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    Styling Tips For Your Small Space

    Styling Tips For Your Small Space

    Small space living doesn’t mean sacrificing on style. In fact, it’s about getting creative with space and playing with colour, shape andaccessories to create illusions. Pint-sized spaces favour cost, efficiency, environment and lifestyle over square-footage. A decade ago, small space living almost exclusively referred to loft living, but today petite spaces come in many different forms: micro-condominiums, tiny houses, studio apartments, guest accommodations and increasingly, live/work spaces. Encouraging us to rethink our needs and wants, small spaces pose unique design challenges. From creating optical illusions to clever storage solutions, consider these design-wise tips to make the most of your less than large space.

    Think multifunctional.

    Most pieces in your small space should have more than one purpose. Double-duty furniture is a must and can provide clever solutions for those exceptions to your lifestyle like holiday dinners and overnight guests. Desks that become dining tables, sofas with hidden beds, banquettes that contain storage….think outside the box to find space-saving solutions. Smart storage is key.

    Create optical illusions with colour choices, mirrors and natural light. Neutral palettes will create a more airy and spacious feel while adding mirrors will reflect light around the room. Keep sofas off the floor and let the legs shine. Pull furniture a few inches from the wall (if you can spare the space) to avoid a cramped look with furniture pushed against perimeter walls. 

    Floating and open shelves are less imposing than heavy bookcases and keep sight lines open. EQ3 offers a multitude of options for the modern dweller in a small space. 

    Forego bulky media centres in compact spaces and bring dead space back to life with personal items like books and tropical plants for an inviting feel. The jury is still out on sofa size in small quarters. Depending on how you will use your space, sofa size can make or break your room’s design. A bold jewel-toned sofa can dominate the space but also be the showstopper piece the space needs. The choice is up to you.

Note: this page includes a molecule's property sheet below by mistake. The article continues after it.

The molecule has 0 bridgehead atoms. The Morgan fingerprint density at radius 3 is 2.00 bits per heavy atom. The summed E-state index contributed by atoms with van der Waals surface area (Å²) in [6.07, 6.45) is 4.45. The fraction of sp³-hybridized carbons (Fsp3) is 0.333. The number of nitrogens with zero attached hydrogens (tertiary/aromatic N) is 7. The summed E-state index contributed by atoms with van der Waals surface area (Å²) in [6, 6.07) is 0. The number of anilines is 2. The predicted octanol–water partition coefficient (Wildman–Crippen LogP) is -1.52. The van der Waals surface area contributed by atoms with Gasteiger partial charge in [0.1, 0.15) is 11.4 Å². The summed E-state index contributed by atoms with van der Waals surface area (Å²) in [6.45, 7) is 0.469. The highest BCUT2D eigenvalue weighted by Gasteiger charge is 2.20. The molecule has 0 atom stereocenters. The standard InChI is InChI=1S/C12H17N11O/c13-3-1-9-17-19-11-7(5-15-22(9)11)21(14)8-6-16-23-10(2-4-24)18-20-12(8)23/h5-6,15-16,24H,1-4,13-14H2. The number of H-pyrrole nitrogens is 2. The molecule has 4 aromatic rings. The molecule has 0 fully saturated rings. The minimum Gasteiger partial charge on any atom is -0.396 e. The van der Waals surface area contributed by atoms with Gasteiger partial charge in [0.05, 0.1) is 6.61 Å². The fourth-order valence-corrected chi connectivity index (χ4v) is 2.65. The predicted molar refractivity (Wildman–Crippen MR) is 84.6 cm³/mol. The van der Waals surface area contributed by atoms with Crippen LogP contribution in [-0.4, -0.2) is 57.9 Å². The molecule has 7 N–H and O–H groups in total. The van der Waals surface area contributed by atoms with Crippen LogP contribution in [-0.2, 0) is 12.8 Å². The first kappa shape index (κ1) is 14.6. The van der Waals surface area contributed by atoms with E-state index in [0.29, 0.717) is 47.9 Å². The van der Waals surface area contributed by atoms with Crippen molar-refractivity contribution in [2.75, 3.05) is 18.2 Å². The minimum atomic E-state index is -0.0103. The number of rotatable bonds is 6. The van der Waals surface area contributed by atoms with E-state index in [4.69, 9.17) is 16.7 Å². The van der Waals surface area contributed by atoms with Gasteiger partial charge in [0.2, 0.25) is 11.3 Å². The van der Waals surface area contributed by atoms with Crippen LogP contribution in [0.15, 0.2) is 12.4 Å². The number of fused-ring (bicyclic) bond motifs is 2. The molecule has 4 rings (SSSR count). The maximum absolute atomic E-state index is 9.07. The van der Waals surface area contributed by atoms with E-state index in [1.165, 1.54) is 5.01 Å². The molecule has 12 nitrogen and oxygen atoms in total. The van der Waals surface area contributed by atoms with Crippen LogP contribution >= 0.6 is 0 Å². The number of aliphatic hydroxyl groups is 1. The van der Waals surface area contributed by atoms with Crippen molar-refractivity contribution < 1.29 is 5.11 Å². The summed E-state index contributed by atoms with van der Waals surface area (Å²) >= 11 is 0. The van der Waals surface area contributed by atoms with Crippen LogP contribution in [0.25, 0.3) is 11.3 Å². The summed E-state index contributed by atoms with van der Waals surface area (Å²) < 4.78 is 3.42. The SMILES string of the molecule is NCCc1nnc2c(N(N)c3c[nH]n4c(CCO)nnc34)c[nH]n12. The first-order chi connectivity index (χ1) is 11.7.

How to Choose the Right Leather For Your Sofa

    How to Choose the Right Leather For Your Sofa

    Leather is a beautiful, natural material that makes us all feel luxurious and comfortable. 100% top-grain leathers are best for furniture because they ensure a durable high quality leather that is made to last. With all of the options available, it can be difficult to choose the one that is your perfect mix of quality, durability and luxury. Since leather is such a versatile material, you are sure to find one that suits your space and lifestyle.
    We are here to break down the types of leather and help you make an informed decision that you won’t regret! Top-grain leather can be categorized into three types: Finished, Semi-Aniline and Aniline.

    Finished Leather

    Finished leathers are great for everyday wear and tear. With a polymer coating, it is a fantastic choice for heavy traffic areas, especially with kids and pets. All of our finished leathers are smooth the touch with natural markings of the hide erased to maintain a solid, uniform colour and texture. Finished leather can also be embossed with a uniform grain to supply a natural look. Made to withstand a busy lifestyle, spills and dirt wipe up with ease!

    Semi-Aniline Leather

    Similar to finished leather, semi-aniline leather has a slight protective top coat added to protect from spills and staining. However, this leather will feature some characteristics of the natural hide as the leather as not been corrected like finished leather. Semi-aniline leather is great for those who love the look of a natural leather but would like the added protection. With a similar feel to a soft fabric, semi-aniline leather is warm and inviting. Regular conditioning of the leather is key to maintaining supple leather that will not dry out. We suggest conditioning every 12 to 18 months.

    Aniline Leather

    Also known as “nubuck”, or “nude” leather, aniline leather – the most natural form of leather – has a velvety nap on the surface and retains much of the natural markings of the hide. These leathers are not finished on the top, providing a luxurious leather that will age beautifully over time. Since there is no protective coating on aniline leather, the leather will develop a natural patina as you use your sofa, giving each piece its own unique rustic look and feel.